9. 4. Recuperating the Past (ii): The Encounter with Christian and Roman Antiquity
    (pp. 66-99)

    Notwithstanding his enthusiastic evocation of the intellectual vitality of the twelfth century, Charles Homer Haskins himself viewed the century as “rather a slack period in the history of political theory.” Registering in that particular context a somewhat tepid appraisal of the significance of John of Salisbury’sPolicraticusorStatesman’s Book,he noted that “the pamphlet literature dealing with church and state had just spent its force during the controversy over investiture, and the more systematic discussion awaited the translation of Aristotle’sPolitics ca. 1260 and theSummaof Thomas Aquinas.”¹ That judgment is plausible enough, but in relation no less...

  10. 5. Recuperating the Past (iii): Fruits of the Encounter with Greek Antiquity
    (pp. 100-137)

    By the twelfth century, a species of “political naturalism” had made its presence felt on the European intellectual scene, and by the end of the following century, with the historic penetration of Aristotelian modalities of thought into political thinking, the evocation of “nature” and the “natural” had stepped forward to take up an important position under the bright lights of center stage. Time now, then, as we turn to the political thinkers of the thirteenth century, to redeem the pledge made in the last chapter to focus somewhat more intently on the meanings characteristically attached to the word “nature” (Greek...

  11. 6. Proto-Constitutionalist Innovation: The Roots of Consent Theory and the Emergence of Representative Institutions
    (pp. 138-159)

    As one reads the political writings of the first generation of medieval Aristotelians discussed in the previous chapter—and especially those of Thomas Aquinas—one cannot help being struck by the degree to which their political thinking appears to have been shaped rather by what they hadreadthan by the political realities of their own day. Books clearly played an enormously important role in their lives, conveying memories of a very different and foreign past, posing questions sometimes of very ancient provenance, mediating ideas whose “particular go”¹ had survived intact the hostility of time and was capable still of...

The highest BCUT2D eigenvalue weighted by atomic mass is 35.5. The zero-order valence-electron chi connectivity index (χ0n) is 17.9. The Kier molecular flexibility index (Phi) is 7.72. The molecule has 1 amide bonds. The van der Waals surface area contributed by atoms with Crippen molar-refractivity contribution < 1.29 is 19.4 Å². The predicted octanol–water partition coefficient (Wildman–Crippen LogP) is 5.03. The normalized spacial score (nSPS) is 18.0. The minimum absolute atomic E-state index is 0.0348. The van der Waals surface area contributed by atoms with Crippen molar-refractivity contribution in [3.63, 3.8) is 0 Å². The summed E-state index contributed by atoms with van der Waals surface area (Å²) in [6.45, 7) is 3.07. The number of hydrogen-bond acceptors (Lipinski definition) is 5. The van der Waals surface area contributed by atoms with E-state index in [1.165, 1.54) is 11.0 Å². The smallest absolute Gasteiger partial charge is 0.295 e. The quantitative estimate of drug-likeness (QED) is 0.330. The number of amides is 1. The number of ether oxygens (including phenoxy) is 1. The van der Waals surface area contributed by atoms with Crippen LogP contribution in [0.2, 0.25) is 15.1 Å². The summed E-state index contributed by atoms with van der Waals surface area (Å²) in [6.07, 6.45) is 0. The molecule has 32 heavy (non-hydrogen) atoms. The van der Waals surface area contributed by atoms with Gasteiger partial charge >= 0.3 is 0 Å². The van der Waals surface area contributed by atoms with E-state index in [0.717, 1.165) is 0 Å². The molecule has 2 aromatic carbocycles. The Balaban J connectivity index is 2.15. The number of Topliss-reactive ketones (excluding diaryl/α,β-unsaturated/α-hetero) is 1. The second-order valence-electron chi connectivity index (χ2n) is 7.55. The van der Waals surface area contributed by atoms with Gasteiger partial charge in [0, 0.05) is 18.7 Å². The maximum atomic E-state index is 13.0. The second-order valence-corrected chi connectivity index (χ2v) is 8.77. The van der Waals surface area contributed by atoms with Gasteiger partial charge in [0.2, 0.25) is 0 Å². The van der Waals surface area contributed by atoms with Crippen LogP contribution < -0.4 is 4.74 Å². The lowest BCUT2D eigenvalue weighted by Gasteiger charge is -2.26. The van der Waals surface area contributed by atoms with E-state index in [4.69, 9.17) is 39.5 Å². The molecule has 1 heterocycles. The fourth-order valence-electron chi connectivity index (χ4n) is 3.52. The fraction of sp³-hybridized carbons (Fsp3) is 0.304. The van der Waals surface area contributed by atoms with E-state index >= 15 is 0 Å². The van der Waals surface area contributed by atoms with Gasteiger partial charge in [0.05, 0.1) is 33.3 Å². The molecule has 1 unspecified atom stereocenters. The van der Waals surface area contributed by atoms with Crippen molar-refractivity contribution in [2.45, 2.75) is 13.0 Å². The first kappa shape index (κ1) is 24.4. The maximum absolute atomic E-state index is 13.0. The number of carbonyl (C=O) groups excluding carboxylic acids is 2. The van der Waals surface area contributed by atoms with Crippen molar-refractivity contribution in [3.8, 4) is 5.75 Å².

12. 7. Priestly Kings and Royal Popes: The Resilience of Royal Sacrality
    (pp. 160-184)

    Of the three most celebrated compilations of national laws and customary law to survive from the thirteenth century—the other two are Eike von Repgoure’sSachsenspiegel(ca. 1230) and Philippe de Beaumanoir’sCoutumes de Beauvaisis(ca. 1283)—it is theDe legibus et consuetudinibus Angliae(1230–60), traditionally attributed to the English royal justice Henry de Bracton (d. 1286),¹ that really stands out. It does so in part because it is the most analytic in its approach to law. But it does so, too, because it went further than its German and French counterparts in probing the question of the...

  13. 8. The Christian Commonwealth (ii): Disintegration
    (pp. 185-219)

    Hundleby’s account, written by a nonpartisan eyewitness less than three weeks after the event, appears to be the only text on which it would be safe to base a reconstruction of what exactly happened at Anagni. But although that account is dramatic and arresting enough to grasp the reader’s attention, it remains the case, surprisingly, that contemporaries did not themselves make all that much of the incident. If Robert Fawtier’s analysis is at all correct,¹ the reason for that may well be that contemporaries did not view it as the outrageous, French-engineered attack on the person of the pope that...

  14. Epilogue
    (pp. 220-224)

    Looking back now across the two and a half centuries on which we have been focusing in this volume, it is clear that so far as the history of European political thinking is concerned, these were centuries linked together by some very important continuities. If in the mid-eleventh century kingship was the primary institutional focus of political thinking, it is notable (and especially so if one includes the papal monarchy) that that was still the case in the early fourteenth century. And beleaguered though it had come to be at the theoretical level, we have seen that at the popular...

  15. Notes
    (pp. 225-281)
  16. Bibliography
    (pp. 282-308)
  17. Index
    (pp. 309-327)